Updated: September 20, 2023
Idaho is known to outsiders for its potatoes, but you know full well that the state is a whole lot more. It’s called The Gem State for its abundance of gemstones. It’s got beautiful nature reserves that rival any other place in the world. It’s got the blue football field, the first of its kind. You love the uniqueness of Idaho, and that’s why you own a small business here. But whether you own the newest restaurant in Boise or the oldest bar in Twin Falls, there is one thing you and all other small business owners definitely don’t love: payroll taxes.
Luckily, we’re here to help. Just call us the payroll nerds. All you need to do is enter wage and W-4 information for each employee and our payroll tax calculator will calculate all the Idaho and Federal payroll taxes for you.
Federal payroll taxes for Idaho employers
First and foremost, we have to take care of Uncle Sam. Our handy payroll calculator can help you figure out the federal payroll tax withholding for both your employees and your business.
Below is a quick 6-step overview of everything that goes into calculating the payroll tax for your employees. If you prefer to see a more detailed calculation, head on over to the step-by-step guide we created just for you.
- Figure out the employee’s gross wages. Gross wages represent the amount of money an employee has earned during the most recent pay period.
- Hourly employees: Multiply the number of hours worked in the most recent pay period by their pay rate. Make sure to calculate any overtime hours worked at the appropriate rate.
- Salaried employees: Divide each employee’s annual salary by the number of pay periods you have each year.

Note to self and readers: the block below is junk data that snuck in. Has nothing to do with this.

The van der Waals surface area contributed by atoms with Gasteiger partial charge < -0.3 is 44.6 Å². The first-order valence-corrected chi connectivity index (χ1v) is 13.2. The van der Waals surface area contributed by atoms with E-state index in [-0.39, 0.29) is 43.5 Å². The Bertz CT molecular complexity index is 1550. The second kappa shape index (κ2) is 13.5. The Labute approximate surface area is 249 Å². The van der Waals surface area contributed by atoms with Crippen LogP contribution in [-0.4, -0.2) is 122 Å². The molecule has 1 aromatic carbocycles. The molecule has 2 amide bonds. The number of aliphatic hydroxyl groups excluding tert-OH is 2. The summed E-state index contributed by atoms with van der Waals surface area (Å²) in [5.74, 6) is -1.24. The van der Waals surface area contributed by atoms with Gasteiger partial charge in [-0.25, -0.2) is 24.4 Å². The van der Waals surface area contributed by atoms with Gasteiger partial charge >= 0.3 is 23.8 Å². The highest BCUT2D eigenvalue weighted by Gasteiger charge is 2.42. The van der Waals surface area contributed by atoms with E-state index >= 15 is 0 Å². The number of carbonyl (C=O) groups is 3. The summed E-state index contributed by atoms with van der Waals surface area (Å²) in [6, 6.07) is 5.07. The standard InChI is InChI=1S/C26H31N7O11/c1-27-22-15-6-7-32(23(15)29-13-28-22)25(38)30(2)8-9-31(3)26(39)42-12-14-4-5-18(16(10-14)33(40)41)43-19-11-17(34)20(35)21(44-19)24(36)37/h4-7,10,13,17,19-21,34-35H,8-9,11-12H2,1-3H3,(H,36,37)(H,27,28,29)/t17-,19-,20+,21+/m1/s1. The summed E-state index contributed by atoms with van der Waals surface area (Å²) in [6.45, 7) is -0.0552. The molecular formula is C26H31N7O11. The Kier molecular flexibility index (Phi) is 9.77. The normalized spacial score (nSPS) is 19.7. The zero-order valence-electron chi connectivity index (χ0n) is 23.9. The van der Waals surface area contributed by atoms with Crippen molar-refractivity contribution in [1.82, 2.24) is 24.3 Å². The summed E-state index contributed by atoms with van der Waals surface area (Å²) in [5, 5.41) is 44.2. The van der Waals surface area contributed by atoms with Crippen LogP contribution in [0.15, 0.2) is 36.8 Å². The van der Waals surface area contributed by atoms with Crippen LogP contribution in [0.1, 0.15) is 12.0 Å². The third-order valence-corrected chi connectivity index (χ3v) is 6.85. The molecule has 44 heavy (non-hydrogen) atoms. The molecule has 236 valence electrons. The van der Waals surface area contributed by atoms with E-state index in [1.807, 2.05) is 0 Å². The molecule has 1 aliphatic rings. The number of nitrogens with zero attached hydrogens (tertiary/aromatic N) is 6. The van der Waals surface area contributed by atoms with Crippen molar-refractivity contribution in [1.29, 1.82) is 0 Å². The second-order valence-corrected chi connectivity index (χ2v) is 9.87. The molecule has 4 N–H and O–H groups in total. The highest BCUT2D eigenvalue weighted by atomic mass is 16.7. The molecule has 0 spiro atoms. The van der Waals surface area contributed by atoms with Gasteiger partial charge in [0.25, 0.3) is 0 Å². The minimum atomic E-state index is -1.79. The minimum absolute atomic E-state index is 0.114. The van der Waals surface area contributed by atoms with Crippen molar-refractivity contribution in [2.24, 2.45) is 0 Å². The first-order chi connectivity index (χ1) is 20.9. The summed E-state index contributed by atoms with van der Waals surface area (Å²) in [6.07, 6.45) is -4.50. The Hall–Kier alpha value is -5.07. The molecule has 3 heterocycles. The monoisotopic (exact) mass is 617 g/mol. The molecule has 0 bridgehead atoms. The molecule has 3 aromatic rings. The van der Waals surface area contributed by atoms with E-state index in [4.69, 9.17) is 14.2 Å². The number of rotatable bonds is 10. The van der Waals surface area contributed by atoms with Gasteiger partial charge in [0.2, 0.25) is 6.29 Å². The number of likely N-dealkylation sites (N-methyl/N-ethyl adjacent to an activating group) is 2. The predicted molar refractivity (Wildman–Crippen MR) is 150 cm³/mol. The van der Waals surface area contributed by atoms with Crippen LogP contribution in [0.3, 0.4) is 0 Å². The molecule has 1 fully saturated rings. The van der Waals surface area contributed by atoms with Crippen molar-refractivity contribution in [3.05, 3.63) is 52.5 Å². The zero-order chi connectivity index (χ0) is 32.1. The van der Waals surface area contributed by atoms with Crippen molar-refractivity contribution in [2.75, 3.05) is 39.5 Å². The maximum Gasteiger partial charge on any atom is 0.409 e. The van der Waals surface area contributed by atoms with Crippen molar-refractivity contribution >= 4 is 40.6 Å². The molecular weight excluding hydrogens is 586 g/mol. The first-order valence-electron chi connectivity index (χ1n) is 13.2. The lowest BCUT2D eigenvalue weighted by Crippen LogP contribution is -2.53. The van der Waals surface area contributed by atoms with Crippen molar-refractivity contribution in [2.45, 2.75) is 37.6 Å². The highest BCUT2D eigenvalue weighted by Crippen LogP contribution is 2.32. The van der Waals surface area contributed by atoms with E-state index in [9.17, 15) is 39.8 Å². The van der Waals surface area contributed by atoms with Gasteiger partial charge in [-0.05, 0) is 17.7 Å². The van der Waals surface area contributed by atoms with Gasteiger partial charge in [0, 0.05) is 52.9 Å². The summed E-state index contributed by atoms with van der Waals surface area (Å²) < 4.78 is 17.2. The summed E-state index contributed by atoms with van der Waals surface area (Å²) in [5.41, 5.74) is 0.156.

- Don’t forget to add bonuses, commissions, and tips in here as well.
- Deduct any pre-tax withholdings. Do your employees have 401(k) accounts, flexible spending accounts (FSA), or other pre-tax deductions? If so, deduct their contributions to these accounts from their gross wages before you start applying federal payroll taxes.
- Deduct federal income taxes, which can range from 0% to 37%. We won’t get into the nitty-gritty here, but you can find all the withholding information through this IRS publication.
- Deduct and match any FICA taxes to cover Medicare and Social Security taxes:
- Medicare tax: Withhold 1.45% of each employee’s taxable wages until they have earned $200,000 in a given calendar year. You as the employer will need to match this tax. For employees who earn more than $200,000 in taxable wages, you need to withhold what’s called an Additional Medicare Tax (super original, we know). The rate is 0.9%. Only the employee is responsible for paying the Additional Medicare Tax.
- Social Security tax: You need to withhold 6.2% of each employee’s taxable wages until they have earned $160,200 in the 2023 calendar year. The maximum amount of Social Security tax that employees must pay would, therefore, be $9,932.00. As the employer, you also must match this tax.